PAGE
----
Making MVC 3 a little more… dynamic

The other day I ran into a little problem. I wanted to be able to post some JSON to a web service and have it accept a whole bunch of data (not exactly the technical term) that was not predefined.

Given this very vague problem, I decided I wanted to use ASP .NET MVC 3. So starting with File\New Project, I added a method to my HomeController as follows:

[HttpPost]
public ActionResult DoSomething(string a, string b, dynamic c)
{
    return new EmptyResult();
}

The thought behind this was that I wanted to supply two required properties (a and b) and basically have a dynamic bag for everything else. Also, I didn’t want to be restricted to a single layer of properties. Instead, I wanted to be able to pass a deep tree and have it totally accessible.

Then I pulled up fiddler and set up a request with the following details:

Method POST
URL http://localhost:2643/Home/DoSomething
Request Headers User-Agent: Fiddler

Content-Type: application/json

Request Body { a: “Hello”, b: “World”, c: { d: “this”, e: “is”, f: “dynamic” } }

image

When I hit execute and set a breakpoint on the action, I received the following values in my locals:

clip_image002

As expected, the JsonValueProviderFactory has kicked in and populated the values of a and b using the JSON provided. However, it cannot match c properly so simply throws an object at it that is not dynamic and does not have values on it, hence useless.

After some searching, I found a few valid solutions. The most useful one was this blog post by Anoop Madhusundanan. In this post, he describe the process of using a model binder and a custom model binder attribute to identify parameters of an action method that are to use the model binder. This seemed like a great solution for me, but had a couple of little problems… Most importantly, Anoop’s solution does not allow for multiple parameters on an action method or mapping the parameter to the property in the JSON object.

I came up with a very similar way of solving this problem. I created a class named DynamicJsonBinder which implements IModelBinder, just like Anoop. The main difference with my solution is that I provided a way to ensure that the parameter being populated with the dynamic object is mapped based on the name of the parameter. This is done by using a switch on the attribute called MatchName, which will cause the binder to look at the parameter name and find the matching property in the JSON object to return.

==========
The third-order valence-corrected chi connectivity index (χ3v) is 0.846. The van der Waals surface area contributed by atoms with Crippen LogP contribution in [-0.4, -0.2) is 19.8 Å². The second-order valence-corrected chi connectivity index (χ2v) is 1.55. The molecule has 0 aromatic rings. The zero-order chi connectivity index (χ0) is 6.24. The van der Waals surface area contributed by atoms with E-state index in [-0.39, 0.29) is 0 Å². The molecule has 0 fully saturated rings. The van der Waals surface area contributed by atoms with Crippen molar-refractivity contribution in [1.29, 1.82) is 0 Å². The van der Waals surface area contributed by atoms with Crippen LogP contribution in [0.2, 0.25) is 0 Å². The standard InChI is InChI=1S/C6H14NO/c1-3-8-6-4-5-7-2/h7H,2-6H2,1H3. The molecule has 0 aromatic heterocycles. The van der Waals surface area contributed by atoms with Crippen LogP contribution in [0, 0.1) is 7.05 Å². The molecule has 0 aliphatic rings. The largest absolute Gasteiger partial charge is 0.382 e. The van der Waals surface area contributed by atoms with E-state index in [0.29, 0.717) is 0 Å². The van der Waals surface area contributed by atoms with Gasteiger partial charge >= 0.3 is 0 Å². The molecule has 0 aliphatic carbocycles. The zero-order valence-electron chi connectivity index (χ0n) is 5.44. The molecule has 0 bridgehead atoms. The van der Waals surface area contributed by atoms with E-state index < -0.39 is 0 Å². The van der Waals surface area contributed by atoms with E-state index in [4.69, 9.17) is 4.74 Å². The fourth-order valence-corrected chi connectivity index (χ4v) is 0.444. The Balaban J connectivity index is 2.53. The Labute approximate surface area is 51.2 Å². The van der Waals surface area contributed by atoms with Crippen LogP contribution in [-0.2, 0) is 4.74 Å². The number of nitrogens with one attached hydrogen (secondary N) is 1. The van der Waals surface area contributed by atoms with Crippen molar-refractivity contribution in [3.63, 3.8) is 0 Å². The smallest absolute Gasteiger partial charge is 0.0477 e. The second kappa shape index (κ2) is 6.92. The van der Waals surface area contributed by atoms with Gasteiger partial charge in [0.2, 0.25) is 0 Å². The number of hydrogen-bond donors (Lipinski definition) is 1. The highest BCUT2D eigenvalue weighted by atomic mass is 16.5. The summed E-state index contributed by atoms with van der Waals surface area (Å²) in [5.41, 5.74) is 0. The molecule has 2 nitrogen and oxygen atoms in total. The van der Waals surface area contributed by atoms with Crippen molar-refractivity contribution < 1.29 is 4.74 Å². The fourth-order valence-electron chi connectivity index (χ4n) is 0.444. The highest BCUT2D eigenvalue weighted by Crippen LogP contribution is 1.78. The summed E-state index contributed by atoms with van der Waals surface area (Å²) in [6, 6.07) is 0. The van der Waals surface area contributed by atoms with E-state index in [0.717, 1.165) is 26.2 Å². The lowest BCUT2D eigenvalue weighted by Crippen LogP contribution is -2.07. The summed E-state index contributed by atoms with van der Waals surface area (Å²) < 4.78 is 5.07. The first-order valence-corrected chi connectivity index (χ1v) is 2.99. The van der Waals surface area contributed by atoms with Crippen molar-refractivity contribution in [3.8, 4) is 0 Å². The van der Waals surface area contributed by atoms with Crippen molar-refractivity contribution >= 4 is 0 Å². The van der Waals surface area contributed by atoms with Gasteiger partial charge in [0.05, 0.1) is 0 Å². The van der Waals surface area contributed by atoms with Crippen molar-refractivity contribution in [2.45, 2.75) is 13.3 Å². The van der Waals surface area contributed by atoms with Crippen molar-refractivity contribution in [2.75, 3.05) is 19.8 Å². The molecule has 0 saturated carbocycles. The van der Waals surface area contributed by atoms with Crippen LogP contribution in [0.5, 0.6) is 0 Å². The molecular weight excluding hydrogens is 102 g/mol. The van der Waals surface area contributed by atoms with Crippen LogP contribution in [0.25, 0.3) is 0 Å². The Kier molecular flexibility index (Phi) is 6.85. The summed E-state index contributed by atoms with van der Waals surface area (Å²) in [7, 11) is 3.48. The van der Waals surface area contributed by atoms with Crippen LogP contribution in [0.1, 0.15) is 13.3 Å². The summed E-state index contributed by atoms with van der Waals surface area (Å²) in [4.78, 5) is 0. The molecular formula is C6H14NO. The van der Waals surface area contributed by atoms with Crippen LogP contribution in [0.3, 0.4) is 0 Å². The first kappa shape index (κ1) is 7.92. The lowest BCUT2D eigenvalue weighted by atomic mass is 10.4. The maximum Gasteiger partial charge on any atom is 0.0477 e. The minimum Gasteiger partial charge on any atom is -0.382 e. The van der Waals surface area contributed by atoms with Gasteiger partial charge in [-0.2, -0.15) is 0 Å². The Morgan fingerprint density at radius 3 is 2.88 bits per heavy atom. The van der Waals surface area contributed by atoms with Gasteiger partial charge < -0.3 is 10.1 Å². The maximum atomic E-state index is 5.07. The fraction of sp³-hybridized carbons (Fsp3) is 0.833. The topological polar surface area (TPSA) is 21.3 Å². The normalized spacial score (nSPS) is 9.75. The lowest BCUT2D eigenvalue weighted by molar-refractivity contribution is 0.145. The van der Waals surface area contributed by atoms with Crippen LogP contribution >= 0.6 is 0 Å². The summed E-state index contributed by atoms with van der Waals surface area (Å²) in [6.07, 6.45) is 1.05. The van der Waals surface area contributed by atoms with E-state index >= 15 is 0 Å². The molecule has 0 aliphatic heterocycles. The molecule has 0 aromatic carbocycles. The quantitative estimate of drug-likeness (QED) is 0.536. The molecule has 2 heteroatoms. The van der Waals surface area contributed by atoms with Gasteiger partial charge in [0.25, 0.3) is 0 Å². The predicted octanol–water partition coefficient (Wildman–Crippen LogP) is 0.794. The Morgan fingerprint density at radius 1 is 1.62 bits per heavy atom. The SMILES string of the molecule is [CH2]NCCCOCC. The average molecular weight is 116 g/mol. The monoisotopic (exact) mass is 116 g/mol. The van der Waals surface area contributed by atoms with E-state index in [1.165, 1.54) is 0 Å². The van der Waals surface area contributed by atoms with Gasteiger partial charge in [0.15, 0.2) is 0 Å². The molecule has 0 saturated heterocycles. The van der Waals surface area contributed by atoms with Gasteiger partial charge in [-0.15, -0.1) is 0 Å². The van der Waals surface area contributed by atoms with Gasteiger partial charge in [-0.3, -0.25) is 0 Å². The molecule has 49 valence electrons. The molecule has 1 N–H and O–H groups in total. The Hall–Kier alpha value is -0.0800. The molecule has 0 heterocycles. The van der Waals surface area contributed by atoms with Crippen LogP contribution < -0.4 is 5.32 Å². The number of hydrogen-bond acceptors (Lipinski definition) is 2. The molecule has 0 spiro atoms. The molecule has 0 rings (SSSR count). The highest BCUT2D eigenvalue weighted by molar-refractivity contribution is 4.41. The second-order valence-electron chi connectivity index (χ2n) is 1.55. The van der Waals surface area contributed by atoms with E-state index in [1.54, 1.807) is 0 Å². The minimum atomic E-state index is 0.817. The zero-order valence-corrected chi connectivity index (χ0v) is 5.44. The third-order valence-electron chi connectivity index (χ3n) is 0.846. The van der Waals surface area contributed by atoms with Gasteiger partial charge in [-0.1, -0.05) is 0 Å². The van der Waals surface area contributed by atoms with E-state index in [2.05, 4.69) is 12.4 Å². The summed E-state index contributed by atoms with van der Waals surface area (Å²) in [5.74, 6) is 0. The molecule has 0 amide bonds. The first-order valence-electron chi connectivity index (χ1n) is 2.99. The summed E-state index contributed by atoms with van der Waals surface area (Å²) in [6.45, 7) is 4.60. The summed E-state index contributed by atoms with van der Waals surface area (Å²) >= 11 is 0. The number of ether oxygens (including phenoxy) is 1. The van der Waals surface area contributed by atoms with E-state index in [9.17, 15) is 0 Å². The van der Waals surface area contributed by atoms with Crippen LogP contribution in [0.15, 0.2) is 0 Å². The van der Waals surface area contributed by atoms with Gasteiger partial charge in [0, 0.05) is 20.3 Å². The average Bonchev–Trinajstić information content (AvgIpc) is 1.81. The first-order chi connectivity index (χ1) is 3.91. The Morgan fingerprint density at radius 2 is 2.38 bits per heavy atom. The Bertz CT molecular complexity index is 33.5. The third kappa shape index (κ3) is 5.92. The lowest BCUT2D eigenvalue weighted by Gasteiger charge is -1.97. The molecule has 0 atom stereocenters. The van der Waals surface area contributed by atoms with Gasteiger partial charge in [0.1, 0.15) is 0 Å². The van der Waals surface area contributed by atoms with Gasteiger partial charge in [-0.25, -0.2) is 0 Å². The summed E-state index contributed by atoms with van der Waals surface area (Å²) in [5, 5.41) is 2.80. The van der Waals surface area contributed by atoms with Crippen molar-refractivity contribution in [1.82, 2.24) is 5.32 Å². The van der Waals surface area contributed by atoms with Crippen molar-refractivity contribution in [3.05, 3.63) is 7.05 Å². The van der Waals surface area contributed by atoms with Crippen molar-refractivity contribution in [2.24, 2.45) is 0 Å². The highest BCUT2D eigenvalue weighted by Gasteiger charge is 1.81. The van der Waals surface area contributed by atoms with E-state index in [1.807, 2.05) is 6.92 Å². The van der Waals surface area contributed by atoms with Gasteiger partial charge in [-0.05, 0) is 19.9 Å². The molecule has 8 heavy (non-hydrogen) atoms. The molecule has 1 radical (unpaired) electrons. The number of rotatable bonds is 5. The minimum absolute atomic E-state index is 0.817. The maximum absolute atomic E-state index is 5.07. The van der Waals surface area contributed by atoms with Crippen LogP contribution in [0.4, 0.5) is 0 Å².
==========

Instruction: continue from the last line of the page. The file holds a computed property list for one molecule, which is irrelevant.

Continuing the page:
Here’s the attribute:

using System.Web.Mvc;

public class DynamicJsonAttribute : CustomModelBinderAttribute
{
    public override IModelBinder GetBinder()
    {
        return new DynamicJsonBinder(MatchName);
    }

    public bool MatchName { get; set; }
}

And here’s the model binder:

using System;
using System.IO;
using System.Linq;
using System.Collections.Generic;
using System.Web.Helpers;
using System.Web.Mvc;

public class DynamicJsonBinder : IModelBinder
{
    private readonly bool matchName;

    public DynamicJsonBinder(bool matchName)
    {
        this.matchName = matchName;
    }

    public object BindModel(ControllerContext controllerContext, ModelBindingContext bindingContext)
    {
        var contentType = controllerContext.HttpContext.Request.ContentType;
        if (!contentType.StartsWith("application/json", StringComparison.OrdinalIgnoreCase))
            return null;

        string bodyText;
        using (var stream = controllerContext.HttpContext.Request.InputStream)
        {
            stream.Seek(0, SeekOrigin.Begin);
            using (var reader = new StreamReader(stream))
                bodyText = reader.ReadToEnd();
        }

        if (string.IsNullOrEmpty(bodyText)) return null;

        var desiralized = Json.Decode(bodyText);

        if (!matchName) return desiralized;

        var members = desiralized.GetDynamicMemberNames() as IEnumerable<string>;
        return members == null
            || members.Contains(bindingContext.ModelName)
            ? desiralized[bindingContext.ModelName] : null;
    }
}

So if by adding a DynamicJson attribute to the c parameter on the action method, we’ll get the following:

public ActionResult DoSomething(string a, string b, [DynamicJson] dynamic c)
{
    return new EmptyResult();
}

Debugging into this with the same post request as earlier:

clip_image004

We see that c has been populated with a DynamicJsonObject (the result of the call to Json.Decode) and that it has recursively mapped the properties under the JSON object to dynamic object. However, the value is the entire JSON object, that is it’s not mapped to the c property.

To enable name matching we get the following code:

[HttpPost]
public ActionResult DoSomething(string a, string b, [DynamicJson(MatchName = true)] dynamic c)
{
    return new EmptyResult();
}

Debugging we get:

clip_image006

And we see that the property has been matched correctly and the correct value is passed through to the parameter.

Using these two simple classes and a bit of dynamic know-how, I’ve managed to post anything to my web service and have it dynamically accessible. This basically means we have the equivalent of a property bag on steroids that can be queried and manipulated in the same way as any dynamic object. We can even re-serialize the dynamic object to JSON and store it as is if required.

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Posted on 7 June, 2011, in ASP.NET, MVC. Bookmark the permalink. 2 Comments.

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